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Glossary

Application Fee: This is a fee charged by mortgage lenders for the mortgage application processing costs.

Appraisal: A property comparison and analysis of similar properties is done to create an estimate for the property’s value.

Appreciation: The condition of the market improves or the homeowner makes home improvements to make the value of a property increase.

Assumption: A formal declaration where a new homebuyer takes on the primary responsibility of an existing mortgage.

Bankruptcy: A legal declaration where someone states that they can’t repay your debts. This declaration can affect your credit.

Broker: A person who deals with both the supplier and the buyer to broker a deal, such as for a mortgage.

Cap: The limit that interest rates or mortgage payments might increase or decrease with an adjustable-rate mortgage.

Closing:The process of completing a financial matter like a mortgage by signing documents and paying the agreed upon fees.

Closing Agent: This is the director of the closing process, which could be a person or company. They direct such actions as signing documents and payment of fees. This process is usually orchestrated by title companies, escrow companies or attorneys.

Closing Costs: These fees are charged for signing a mortgage that usually include title examination and insurance, a loan origination fee, attorney's fee, survey, and prepaid items, such as escrow deposits for taxes and insurance as well as others.

Co-borrower: Someone other than the primary borrower whose name also appears on the mortgage; the co-borrower also shares responsibility and liability.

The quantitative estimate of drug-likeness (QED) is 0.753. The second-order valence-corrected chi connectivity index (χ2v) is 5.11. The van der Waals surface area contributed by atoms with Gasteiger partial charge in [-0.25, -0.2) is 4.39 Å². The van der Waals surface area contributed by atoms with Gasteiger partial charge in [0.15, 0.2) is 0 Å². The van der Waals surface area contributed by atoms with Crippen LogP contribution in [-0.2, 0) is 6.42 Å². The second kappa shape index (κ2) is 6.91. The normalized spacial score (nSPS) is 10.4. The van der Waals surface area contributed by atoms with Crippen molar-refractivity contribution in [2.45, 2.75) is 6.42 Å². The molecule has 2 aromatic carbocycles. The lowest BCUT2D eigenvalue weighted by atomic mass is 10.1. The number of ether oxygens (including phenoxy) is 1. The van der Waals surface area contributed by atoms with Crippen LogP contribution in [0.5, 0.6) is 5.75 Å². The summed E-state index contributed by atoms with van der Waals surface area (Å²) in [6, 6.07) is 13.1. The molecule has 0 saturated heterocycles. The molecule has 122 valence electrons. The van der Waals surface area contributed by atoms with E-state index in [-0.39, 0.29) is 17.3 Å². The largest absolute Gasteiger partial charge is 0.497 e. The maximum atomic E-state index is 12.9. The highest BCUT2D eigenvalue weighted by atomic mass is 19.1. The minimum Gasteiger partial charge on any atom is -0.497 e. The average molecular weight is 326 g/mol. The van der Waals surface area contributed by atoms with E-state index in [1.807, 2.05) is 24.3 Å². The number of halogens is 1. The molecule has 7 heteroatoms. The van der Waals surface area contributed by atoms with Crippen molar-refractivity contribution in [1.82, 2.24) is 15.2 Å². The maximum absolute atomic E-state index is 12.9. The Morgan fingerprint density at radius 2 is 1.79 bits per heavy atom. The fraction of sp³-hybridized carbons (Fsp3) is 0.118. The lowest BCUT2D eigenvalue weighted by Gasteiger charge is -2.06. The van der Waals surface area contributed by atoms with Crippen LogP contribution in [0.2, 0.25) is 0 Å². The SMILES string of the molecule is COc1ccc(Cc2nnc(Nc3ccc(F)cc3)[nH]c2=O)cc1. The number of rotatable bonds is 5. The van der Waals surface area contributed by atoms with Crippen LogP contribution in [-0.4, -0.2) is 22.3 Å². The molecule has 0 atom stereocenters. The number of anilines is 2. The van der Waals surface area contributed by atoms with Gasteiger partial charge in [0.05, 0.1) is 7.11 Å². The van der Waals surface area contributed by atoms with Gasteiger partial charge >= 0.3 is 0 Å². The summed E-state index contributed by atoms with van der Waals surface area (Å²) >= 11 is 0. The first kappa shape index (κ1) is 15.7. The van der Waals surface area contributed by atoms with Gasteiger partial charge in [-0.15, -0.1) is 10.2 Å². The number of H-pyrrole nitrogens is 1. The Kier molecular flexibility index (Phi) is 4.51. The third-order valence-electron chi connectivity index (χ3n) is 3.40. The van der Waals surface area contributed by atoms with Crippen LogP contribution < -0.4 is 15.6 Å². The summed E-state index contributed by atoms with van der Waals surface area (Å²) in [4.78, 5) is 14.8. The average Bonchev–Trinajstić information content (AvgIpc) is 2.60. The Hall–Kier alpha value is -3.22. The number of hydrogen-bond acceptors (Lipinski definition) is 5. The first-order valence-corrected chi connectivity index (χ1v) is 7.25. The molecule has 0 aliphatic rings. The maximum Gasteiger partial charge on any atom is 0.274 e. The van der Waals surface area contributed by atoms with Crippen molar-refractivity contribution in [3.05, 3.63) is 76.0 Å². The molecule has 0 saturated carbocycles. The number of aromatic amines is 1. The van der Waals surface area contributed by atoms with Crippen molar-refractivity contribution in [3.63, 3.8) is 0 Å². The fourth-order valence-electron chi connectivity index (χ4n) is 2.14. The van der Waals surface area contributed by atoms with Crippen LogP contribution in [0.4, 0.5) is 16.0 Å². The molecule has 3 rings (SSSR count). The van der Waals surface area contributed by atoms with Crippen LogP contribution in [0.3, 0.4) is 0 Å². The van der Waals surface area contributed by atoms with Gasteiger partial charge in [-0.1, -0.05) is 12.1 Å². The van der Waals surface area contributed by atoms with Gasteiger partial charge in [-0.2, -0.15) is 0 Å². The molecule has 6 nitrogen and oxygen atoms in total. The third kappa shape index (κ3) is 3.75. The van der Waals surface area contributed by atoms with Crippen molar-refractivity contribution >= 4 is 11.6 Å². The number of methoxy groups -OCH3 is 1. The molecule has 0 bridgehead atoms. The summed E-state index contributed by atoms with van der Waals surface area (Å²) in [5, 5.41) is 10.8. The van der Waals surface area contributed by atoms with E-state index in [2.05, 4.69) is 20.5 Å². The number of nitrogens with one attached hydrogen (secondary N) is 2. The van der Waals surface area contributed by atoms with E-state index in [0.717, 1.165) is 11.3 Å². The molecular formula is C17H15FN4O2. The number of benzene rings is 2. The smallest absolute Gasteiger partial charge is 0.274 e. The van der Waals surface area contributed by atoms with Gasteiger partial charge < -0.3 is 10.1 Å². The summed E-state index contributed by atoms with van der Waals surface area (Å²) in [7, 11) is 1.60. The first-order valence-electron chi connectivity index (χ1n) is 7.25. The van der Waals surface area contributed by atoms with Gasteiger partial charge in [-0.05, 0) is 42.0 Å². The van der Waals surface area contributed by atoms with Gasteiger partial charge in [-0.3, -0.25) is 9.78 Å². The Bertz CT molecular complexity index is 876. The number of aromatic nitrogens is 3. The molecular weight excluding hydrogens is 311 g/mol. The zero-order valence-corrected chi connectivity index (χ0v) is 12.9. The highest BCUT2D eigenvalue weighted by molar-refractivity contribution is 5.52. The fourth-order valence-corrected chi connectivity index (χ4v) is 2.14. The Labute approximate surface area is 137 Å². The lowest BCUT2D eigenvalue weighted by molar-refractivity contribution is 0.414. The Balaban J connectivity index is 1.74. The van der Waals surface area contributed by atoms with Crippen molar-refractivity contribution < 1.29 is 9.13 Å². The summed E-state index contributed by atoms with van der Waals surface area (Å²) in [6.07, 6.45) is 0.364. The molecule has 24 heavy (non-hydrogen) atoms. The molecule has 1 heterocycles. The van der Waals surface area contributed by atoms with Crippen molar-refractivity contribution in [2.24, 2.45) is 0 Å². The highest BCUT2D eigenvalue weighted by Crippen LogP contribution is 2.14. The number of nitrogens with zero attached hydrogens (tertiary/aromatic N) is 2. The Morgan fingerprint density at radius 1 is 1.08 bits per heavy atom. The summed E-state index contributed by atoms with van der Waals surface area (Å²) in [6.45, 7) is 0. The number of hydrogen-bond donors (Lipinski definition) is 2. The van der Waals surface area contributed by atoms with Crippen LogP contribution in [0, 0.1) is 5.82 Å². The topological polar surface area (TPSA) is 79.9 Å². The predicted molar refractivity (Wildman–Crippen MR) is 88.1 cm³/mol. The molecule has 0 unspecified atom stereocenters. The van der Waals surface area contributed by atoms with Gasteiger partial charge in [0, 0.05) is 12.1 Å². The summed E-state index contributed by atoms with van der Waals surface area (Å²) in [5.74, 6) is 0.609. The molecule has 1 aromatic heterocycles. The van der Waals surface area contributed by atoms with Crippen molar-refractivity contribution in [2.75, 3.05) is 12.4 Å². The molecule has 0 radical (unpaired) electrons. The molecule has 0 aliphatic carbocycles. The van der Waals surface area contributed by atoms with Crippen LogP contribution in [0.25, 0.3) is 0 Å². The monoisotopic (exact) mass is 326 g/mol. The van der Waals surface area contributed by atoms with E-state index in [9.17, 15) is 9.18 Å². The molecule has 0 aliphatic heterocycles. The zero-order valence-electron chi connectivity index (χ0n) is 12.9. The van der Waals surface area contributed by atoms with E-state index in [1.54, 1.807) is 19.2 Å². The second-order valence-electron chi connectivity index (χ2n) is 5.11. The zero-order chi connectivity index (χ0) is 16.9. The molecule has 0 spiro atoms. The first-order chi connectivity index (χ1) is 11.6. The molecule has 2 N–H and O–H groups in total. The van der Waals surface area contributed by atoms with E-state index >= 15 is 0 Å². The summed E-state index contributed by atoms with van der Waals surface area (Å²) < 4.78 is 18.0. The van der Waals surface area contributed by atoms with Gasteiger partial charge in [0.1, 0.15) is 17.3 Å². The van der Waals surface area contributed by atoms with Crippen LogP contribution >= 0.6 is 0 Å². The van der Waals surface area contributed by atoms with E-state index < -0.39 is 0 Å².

Collateral: An asset offered as security in the hopes to ensure that a loan will get repaid. An example of collateral would be the actual house and property when it comes to a mortgage.

Condominium: A type of property where a person owns their individual unit in an apartment building.

Conventional Mortgage: A mortgage not insured by the government.

Conversion Option: Certain adjustable-rate mortgage loans allow the borrower to change the adjustable rate to a fixed-rate mortgage at an agreed upon time.

Convertible ARM: Where a borrower is able to convert an adjustable-rate mortgage to a fixed-rate mortgage.

Credit: Someone’s capability to repay borrowed money over time.

Credit Bureau: A company that is able to compile relevant materials on people who use credit and then sells that information as a report.

Credit History: A summary document of all debts and their status. Credit companies sell this information to interested parties, i.e. lenders.

Credit Score: An illustrative number denoting a person's financial risk based on info from the person’s credit history to evaluate them as a reliable borrower.

Creditor: The person that borrowed money is owed.

Debt-to-Income Ratio: Your gross monthly income compared against your total expenses such as rent, debt payments, credit cards, etc. expressed in a percentage.

Deed: The legal document that transfers ownership or the title to a property.

Deed-in-Lieu of Foreclosure: This transfers the title from the borrower to the lender because of a debt, sometimes this is done to avoid foreclosure.

Deed of Trust: A document that transfers the title from a borrower to an independent third-party trustee to hold on to for a lender. Once the loan gets repaid, then the trustee signs the deed back to the original borrower. However, if the original borrower ends up defaulting, then the trustee sells the property and pays the lender the debt with the sale amount.

Default: This is the inability to satisfy any legal obligation including the inability to complete payment for a financial obligation like a mortgage.